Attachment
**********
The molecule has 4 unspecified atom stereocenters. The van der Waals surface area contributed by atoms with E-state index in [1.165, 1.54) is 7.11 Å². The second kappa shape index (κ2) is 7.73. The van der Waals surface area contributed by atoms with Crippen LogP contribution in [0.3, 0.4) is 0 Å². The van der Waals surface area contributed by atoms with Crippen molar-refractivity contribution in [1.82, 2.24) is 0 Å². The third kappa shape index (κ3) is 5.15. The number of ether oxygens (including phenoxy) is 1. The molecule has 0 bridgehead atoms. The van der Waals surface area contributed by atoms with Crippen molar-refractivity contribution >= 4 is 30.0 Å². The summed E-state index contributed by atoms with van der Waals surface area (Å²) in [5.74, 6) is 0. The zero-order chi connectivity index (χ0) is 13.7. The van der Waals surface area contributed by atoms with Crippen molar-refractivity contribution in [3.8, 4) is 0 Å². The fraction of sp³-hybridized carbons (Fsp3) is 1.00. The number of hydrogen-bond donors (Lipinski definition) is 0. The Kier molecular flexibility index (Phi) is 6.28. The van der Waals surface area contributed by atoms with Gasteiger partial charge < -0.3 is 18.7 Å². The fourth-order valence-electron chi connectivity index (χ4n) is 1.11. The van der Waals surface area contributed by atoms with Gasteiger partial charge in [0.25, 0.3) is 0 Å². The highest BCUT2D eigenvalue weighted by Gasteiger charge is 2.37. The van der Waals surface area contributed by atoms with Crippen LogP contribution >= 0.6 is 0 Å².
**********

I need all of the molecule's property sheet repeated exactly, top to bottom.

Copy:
The molecule has 4 unspecified atom stereocenters. The van der Waals surface area contributed by atoms with E-state index in [1.165, 1.54) is 7.11 Å². The second kappa shape index (κ2) is 7.73. The van der Waals surface area contributed by atoms with Crippen LogP contribution in [0.3, 0.4) is 0 Å². The van der Waals surface area contributed by atoms with Crippen molar-refractivity contribution in [1.82, 2.24) is 0 Å². The third kappa shape index (κ3) is 5.15. The number of ether oxygens (including phenoxy) is 1. The molecule has 0 bridgehead atoms. The van der Waals surface area contributed by atoms with Crippen molar-refractivity contribution >= 4 is 30.0 Å². The summed E-state index contributed by atoms with van der Waals surface area (Å²) in [5.74, 6) is 0. The zero-order chi connectivity index (χ0) is 13.7. The van der Waals surface area contributed by atoms with Crippen molar-refractivity contribution in [3.8, 4) is 0 Å². The fraction of sp³-hybridized carbons (Fsp3) is 1.00. The number of hydrogen-bond donors (Lipinski definition) is 0. The Kier molecular flexibility index (Phi) is 6.28. The van der Waals surface area contributed by atoms with Gasteiger partial charge < -0.3 is 18.7 Å². The fourth-order valence-electron chi connectivity index (χ4n) is 1.11. The van der Waals surface area contributed by atoms with Gasteiger partial charge in [0.25, 0.3) is 0 Å². The highest BCUT2D eigenvalue weighted by Gasteiger charge is 2.37. The van der Waals surface area contributed by atoms with Crippen LogP contribution >= 0.6 is 0 Å².